CHARLOTTE, N.C. -- Journalists here are homing in on Vice President Joe Biden's criticism of the GOP for not supporting any of the deficit-reduction proposals over the past year, noting that President Barack Obama did not embrace a report put out by the co-chairs of the Simpson-Bowles panel.
ABC's Jake Tapper, for instance, called the following, from Biden, an "incredible line."
"In Tampa, they talked with great urgency about the nation’s debt. And the need to act, to act now. But not once, not one single time, did they tell you that they rejected every plan put forward by us -- by the bipartisan Simpson-Bowles Commission they referenced, or by other respected outside group -- to reduce the national debt. They were not for any of them. Why? Because they're not prepared to do anything about the debt if it contained even one dollar, not exaggerating, even one dollar -- one cent -- in new taxes for millionaires. Folks, that’s not courage. And that’s not fair," Biden said.
But focusing on the White House decision to not publicly embrace a plan that was rejected by the commission itself -- including by all three House Republicans, led by Rep. Paul Ryan (R-Wis.) -- is a textbook case of the media missing the story.
The problem with Biden's statement isn't that it's false. The problem is that it's true. With unemployment above 8 percent and the economy sputtering along, cutting government spending would have slowed growth further. Obama's 2011 focus on the deficit over job creation was a failure on every level, failing to reach a deal and turning the focus away from job creation.
The White House, contrary to media carping, did, in fact, desperately pursue a "grand bargain" that would dramatically trim the deficit, the sort of deal Alan Simpson and Erskine Bowles were pursuing. In so doing, the Obama administration was willing to raise the Medicare retirement age and agree to a host of other cuts to social programs that would have caused real pain, in exchange for a disproportionately small amount of tax hikes.
Obama's pursuit of this deal led him to push the Senate to create a commission to hash one out. When Senate Republicans bailed on it, he created one by executive order. That panel -- Simpson-Bowles -- rejected the co-chairs' conclusions -- meaning there was no actual report for the president to support.
But Obama didn't give up, agreeing with House Speaker John Boehner (R-Ohio) to dramatically cut spending in exchange for limited revenue increases. Meanwhile, a bipartisan group in the Senate was also working on a deficit-reduction deal.
Obama publicly backed the deal -- the kind of public support journalists are now saying was lacking.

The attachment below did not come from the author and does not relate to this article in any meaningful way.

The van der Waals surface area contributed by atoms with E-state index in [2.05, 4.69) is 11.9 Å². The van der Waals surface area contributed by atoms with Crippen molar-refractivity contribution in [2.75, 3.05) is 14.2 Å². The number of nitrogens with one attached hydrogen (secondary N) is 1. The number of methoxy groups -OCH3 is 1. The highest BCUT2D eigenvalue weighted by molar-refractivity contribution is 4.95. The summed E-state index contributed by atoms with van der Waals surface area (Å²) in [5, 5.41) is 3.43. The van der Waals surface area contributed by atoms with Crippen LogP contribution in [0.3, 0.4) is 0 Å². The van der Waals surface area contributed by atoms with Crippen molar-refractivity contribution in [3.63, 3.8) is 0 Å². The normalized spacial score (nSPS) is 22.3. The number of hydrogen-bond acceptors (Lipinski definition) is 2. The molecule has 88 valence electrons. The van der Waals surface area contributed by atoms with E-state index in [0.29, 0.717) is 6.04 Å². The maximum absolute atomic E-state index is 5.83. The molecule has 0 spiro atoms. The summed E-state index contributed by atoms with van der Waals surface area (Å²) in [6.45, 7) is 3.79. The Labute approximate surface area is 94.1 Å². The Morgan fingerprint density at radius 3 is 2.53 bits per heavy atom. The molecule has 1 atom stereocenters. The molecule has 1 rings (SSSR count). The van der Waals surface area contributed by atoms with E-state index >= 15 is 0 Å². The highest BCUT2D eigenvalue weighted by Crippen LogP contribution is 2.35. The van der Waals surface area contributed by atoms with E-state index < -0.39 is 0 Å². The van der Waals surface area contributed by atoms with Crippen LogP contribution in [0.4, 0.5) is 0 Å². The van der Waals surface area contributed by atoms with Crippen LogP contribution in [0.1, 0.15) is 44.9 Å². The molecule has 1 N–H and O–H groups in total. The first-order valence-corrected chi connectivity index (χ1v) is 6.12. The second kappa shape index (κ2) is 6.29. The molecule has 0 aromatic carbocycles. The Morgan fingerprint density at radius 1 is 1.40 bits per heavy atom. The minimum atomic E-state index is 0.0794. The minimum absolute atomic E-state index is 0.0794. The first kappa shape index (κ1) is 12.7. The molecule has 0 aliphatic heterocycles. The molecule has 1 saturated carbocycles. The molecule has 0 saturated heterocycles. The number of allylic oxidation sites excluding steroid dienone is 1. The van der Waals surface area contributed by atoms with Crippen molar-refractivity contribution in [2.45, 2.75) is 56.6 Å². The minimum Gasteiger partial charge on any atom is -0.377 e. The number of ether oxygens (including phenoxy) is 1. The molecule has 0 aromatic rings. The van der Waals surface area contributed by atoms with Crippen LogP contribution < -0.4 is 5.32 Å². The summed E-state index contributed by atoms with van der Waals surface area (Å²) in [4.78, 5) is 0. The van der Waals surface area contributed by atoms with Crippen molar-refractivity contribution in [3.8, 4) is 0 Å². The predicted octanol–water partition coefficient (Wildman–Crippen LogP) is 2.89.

As soon as Obama got behind the bargain, the GOP fled.
As the Washington Post reported, Sen. Tom Coburn (R-Okla.) "was 'shocked,' he said later, when he saw Obama's remarks that day on television. His effusive praise for the Gang of Six, Coburn believed, was a tactical mistake that revealed Obama's inexperience in the ways of Washington. It signaled to skittish conservatives that a tax hike was on the way. Obama's announcement, Coburn said in an interview, 'absolutely killed anything we were doing with the Republicans.'"
To conclude from the White House failure to support Simpson-Bowles in public, after it had been rejected by the panel itself, that Obama didn't support a grand bargain is to ignore everything else the administration had done, even in the face of liberal criticism, to demonstrate otherwise.
Even after the collapse of Simpson-Bowles, Obama didn't give up his push for a grand bargain.
To the chagrin of progressives, he reiterated his support for such a deal during Thursday night's speech. "I'm still eager to reach an agreement based on the principles of my bipartisan debt commission," he said. Obama's support for a grand bargain, even in the face of relentless progressive opposition, has not wavered, despite the media's confusing response to Biden's claim.
Adam Green, head of the Progressive Change Campaign Committee, immediately pushed back on Obama's restated support of a deficit deal.
"Mitt Romney must not become president. But it's unacceptable for a Democratic president to pull the wool over supporters' eyes by talking blandly about a 'bipartisan commission' that actually proposed extreme cuts to Social Security and Medicare benefits -- and lowering corporate tax rates," Green said.